SINGAPORE - Flights from Singapore to Hong Kong have sold out after the relaunch of an air travel bubble slated to start on May 26 was announced.
This travel arrangement will finally allow long-delayed quarantine-free travel to take off between both cities.
Singapore Airlines (SIA) and Cathay Pacific Airways will operate the travel bubble flights, which will start with one flight a day in each direction, each capped at 200 passengers. Flights will be increased to twice a day from June 10.
Cathay Pacific Airways said on Tuesday (April 27) that its website saw more than a 10-fold increase in traffic on Monday (April 26).
“Seats on our air travel bubble flights are selling fast, while some of the flights are sold out,” said its spokesman.
A Singapore Airlines (SIA) spokesman said the airline has also seen a strong demand for their air travel bubble flights but declined to reveal figures due to commercial sensitivity.
Checks by The Straits Times on Tuesday at 8pm found that tickets for one-way direct flights from Singapore to Hong Kong were sold out on the SIA website for May 26 to June 6. The next available tickets on June 7 were priced from $586.
On the Cathay website, flights for the same route were sold out from May 26 to 31. Flights for June 1 were listed from $896.
Demand was also strong for flights from Hong Kong to Singapore.
Tickers for one-way direct flights from Hong Kong to Singapore by SIA from May 26 to June 3 were also sold out, with the next available ticket on June 4 priced from around $995. Cathay tickets for the same route were available on June 5, from around $950.
Before the pandemic, economy flights to and from Singapore and Hong Kong cost about $450 to $550, depending on the air carrier and departure dates, said Ms Alicia Seah, director of public relations and communications at travel agency Dynasty Travel.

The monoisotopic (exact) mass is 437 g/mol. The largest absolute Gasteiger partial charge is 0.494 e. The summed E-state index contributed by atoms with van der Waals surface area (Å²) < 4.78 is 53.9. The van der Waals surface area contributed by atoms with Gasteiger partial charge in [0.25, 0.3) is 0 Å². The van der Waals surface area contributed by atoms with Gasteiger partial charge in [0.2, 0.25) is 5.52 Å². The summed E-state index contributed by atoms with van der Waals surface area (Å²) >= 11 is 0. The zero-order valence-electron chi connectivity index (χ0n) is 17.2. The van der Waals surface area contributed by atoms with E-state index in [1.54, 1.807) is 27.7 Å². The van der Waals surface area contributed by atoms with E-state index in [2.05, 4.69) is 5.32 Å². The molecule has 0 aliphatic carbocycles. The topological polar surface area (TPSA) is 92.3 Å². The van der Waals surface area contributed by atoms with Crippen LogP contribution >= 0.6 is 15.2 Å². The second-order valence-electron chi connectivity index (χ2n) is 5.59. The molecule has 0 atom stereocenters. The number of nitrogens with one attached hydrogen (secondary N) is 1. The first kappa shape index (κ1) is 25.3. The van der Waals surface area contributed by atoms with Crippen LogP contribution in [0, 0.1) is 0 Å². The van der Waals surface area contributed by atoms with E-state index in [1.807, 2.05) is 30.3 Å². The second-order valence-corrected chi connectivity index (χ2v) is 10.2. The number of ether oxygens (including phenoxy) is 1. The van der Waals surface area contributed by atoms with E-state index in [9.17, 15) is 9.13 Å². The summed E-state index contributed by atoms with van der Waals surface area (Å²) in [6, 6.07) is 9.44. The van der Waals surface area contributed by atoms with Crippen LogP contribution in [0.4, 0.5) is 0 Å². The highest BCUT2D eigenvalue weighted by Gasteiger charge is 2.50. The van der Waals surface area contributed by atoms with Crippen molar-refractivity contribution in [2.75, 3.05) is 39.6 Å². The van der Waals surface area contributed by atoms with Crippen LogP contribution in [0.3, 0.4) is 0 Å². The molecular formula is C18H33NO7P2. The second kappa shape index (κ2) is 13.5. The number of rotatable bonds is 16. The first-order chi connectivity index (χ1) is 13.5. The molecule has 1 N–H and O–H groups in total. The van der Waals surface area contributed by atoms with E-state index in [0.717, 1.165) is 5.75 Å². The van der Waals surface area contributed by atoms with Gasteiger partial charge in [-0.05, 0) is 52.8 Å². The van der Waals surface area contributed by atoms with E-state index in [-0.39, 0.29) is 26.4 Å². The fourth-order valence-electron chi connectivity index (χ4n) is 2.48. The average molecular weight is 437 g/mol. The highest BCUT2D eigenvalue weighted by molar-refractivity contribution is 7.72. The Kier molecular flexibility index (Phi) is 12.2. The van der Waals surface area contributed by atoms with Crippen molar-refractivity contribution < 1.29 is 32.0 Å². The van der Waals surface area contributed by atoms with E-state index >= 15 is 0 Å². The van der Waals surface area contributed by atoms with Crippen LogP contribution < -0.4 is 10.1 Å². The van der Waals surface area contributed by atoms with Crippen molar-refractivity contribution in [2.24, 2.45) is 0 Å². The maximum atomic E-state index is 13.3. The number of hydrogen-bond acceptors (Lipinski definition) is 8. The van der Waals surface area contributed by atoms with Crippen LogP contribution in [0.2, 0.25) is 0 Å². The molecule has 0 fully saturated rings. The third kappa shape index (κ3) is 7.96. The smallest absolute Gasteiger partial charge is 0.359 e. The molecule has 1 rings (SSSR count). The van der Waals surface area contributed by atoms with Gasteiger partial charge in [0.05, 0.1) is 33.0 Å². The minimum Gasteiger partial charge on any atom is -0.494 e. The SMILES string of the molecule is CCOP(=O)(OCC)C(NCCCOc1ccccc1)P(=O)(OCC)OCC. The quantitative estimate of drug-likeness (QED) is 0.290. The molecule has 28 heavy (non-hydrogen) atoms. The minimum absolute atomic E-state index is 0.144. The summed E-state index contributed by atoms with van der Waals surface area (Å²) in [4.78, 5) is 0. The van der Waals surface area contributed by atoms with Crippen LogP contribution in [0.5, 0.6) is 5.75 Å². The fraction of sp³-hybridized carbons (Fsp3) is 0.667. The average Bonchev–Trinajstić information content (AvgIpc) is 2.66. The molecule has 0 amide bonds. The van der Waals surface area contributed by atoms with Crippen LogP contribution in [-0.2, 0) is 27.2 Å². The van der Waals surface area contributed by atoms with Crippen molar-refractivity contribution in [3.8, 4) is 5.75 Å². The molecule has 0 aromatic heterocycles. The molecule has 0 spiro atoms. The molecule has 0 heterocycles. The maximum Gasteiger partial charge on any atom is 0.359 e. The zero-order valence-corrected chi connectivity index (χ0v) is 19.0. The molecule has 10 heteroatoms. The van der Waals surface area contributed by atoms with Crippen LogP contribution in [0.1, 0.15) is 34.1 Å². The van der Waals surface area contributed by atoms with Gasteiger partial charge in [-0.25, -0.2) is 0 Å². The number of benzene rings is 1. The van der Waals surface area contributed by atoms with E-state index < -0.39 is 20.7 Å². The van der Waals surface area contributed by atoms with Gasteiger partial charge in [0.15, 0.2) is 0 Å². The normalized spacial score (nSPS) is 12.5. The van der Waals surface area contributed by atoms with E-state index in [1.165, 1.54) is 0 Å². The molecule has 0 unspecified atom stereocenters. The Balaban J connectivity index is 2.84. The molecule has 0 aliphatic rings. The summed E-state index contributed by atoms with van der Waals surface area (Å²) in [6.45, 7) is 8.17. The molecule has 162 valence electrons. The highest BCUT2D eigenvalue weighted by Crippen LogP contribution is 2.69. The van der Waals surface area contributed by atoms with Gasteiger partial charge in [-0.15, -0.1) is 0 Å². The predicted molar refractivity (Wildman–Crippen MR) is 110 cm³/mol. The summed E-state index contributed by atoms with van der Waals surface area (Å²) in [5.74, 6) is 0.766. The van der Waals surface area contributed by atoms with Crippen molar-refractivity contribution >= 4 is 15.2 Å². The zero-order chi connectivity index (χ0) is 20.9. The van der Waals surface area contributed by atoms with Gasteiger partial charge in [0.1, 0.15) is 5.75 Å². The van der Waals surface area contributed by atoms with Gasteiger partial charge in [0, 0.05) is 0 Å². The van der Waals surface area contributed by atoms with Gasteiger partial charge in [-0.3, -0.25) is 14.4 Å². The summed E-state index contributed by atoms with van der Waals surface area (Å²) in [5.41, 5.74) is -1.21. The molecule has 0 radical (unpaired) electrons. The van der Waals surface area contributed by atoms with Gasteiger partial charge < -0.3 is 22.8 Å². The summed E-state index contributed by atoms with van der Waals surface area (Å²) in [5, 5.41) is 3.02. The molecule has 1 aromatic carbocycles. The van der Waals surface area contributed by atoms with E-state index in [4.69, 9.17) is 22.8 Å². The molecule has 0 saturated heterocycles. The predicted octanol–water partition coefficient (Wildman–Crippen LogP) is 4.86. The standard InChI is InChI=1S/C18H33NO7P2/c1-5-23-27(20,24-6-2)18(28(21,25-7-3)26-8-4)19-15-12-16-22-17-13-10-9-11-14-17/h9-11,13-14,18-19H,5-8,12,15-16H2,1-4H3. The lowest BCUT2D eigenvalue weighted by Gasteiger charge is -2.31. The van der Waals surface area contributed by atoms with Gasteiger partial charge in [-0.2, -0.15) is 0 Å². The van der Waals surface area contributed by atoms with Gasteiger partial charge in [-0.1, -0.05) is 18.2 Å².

“The first wave of visitors to Hong Kong are travellers visiting loved ones, friends and relatives who they had not seen for more than a year,” she said.
“There are also enquiries from travellers who are already vaccinated and keen to travel to anywhere once the borders are open.”
Chan Brothers Travel also expects that initial take-up will be by those travelling for family visits, business or other essential reasons.
Nonetheless, local travel agents told ST that they are preparing travel packages for the eventual flux of leisure travellers.
The travel bubble between both cities was originally planned to start on Nov 22 last year, but was deferred by both sides after a spike in Covid-19 cases in Hong Kong. Its resumption was announced on Monday by Singapore's Ministry of Transport (MOT).
To qualify, travellers must have remained in either Singapore or Hong Kong in the 14 days prior to departure, and the 14-day period must exclude any time spent in quarantine or under stay-home notice arising from their last return to Singapore or Hong Kong from overseas.
All travellers must also have Hong Kong's LeaveHomeSafe app installed on their mobile devices prior to leaving Singapore for Hong Kong.
Ms June Ang, 31, who is based in Hong Kong, immediately booked a May 28 flight to see her family in Singapore and attend to business after the travel bubble relaunch was announced.
The co-founder of a financial firm said she has not seen her family since last February. She plans to stay in Singapore until early July.
“I used to fly back once a month until the pandemic struck. I missed my dad’s 60th birthday last year so I’m hoping to catch my mum’s 60th birthday in July. Despite having to pay higher fares and take Covid-19 tests as part of the travel bubble, I can ‘buy’ seven days of freedom from quarantine,” she said.
Others have booked tickets for a taste of leisure travel in more than a year.
Mr Aaron Wong, founder of a travel site, 33, booked a five-day trip to Hong Kong to document his experience for his blog and to meet up with friends.
He said: “There may be additional costs involved in travel but you do save when it comes to hotels where rates are at rock bottom now. Popular tourist sites will also be much less crowded than usual.”
Hong Kong media reported on Monday that inquiries from travellers spiked after the announcement of the relaunched travel bubble, but there had not been many bookings yet.
The chief executive of travel agency WWPKG, Mr Yuen Chun-ning, said a five-day tour to Singapore would cost over HK$10,000 (S$1,700) in the first few days but will drop when more flights become available after June.
He added that the travel bubble might not boost the tourism industry of the special administrative region significantly, as it might not draw a big market.